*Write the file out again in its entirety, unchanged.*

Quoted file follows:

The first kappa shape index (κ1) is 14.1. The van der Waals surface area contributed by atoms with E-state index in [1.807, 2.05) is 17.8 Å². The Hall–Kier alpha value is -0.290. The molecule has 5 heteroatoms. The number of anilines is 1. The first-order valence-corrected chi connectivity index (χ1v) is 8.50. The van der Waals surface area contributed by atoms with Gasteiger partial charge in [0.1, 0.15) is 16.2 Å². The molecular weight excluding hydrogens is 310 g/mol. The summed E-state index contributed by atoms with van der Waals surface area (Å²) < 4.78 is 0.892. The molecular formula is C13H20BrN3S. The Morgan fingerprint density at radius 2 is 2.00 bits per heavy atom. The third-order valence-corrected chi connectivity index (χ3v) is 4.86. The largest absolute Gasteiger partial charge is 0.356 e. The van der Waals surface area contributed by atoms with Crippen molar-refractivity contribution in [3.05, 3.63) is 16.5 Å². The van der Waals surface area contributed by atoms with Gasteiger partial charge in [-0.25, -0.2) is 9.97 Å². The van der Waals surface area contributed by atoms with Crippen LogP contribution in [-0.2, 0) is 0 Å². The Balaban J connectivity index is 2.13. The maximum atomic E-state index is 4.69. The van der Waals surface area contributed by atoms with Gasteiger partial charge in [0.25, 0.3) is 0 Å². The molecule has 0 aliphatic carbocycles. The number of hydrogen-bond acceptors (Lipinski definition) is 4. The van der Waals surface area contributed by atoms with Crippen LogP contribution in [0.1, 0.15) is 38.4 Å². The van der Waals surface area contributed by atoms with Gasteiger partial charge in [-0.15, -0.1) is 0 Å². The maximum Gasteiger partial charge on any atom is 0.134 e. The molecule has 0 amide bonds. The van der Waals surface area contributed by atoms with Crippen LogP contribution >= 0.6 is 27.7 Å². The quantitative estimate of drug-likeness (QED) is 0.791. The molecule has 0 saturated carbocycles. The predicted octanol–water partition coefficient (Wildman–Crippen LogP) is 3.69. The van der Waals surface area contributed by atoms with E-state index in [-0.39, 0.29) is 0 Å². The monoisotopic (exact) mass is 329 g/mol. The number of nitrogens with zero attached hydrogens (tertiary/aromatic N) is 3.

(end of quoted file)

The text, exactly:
The first kappa shape index (κ1) is 14.1. The van der Waals surface area contributed by atoms with E-state index in [1.807, 2.05) is 17.8 Å². The Hall–Kier alpha value is -0.290. The molecule has 5 heteroatoms. The number of anilines is 1. The first-order valence-corrected chi connectivity index (χ1v) is 8.50. The van der Waals surface area contributed by atoms with Gasteiger partial charge in [0.1, 0.15) is 16.2 Å². The molecular weight excluding hydrogens is 310 g/mol. The summed E-state index contributed by atoms with van der Waals surface area (Å²) < 4.78 is 0.892. The molecular formula is C13H20BrN3S. The Morgan fingerprint density at radius 2 is 2.00 bits per heavy atom. The third-order valence-corrected chi connectivity index (χ3v) is 4.86. The largest absolute Gasteiger partial charge is 0.356 e. The van der Waals surface area contributed by atoms with Crippen molar-refractivity contribution in [3.05, 3.63) is 16.5 Å². The van der Waals surface area contributed by atoms with Gasteiger partial charge in [-0.25, -0.2) is 9.97 Å². The van der Waals surface area contributed by atoms with Crippen LogP contribution in [-0.2, 0) is 0 Å². The Balaban J connectivity index is 2.13. The maximum atomic E-state index is 4.69. The van der Waals surface area contributed by atoms with Gasteiger partial charge in [0.25, 0.3) is 0 Å². The molecule has 0 aliphatic carbocycles. The number of hydrogen-bond acceptors (Lipinski definition) is 4. The van der Waals surface area contributed by atoms with Crippen LogP contribution in [0.1, 0.15) is 38.4 Å². The van der Waals surface area contributed by atoms with Gasteiger partial charge in [-0.15, -0.1) is 0 Å². The maximum Gasteiger partial charge on any atom is 0.134 e. The molecule has 0 amide bonds. The van der Waals surface area contributed by atoms with Crippen LogP contribution >= 0.6 is 27.7 Å². The quantitative estimate of drug-likeness (QED) is 0.791. The molecule has 0 saturated carbocycles. The predicted octanol–water partition coefficient (Wildman–Crippen LogP) is 3.69. The van der Waals surface area contributed by atoms with E-state index in [-0.39, 0.29) is 0 Å². The monoisotopic (exact) mass is 329 g/mol. The number of nitrogens with zero attached hydrogens (tertiary/aromatic N) is 3.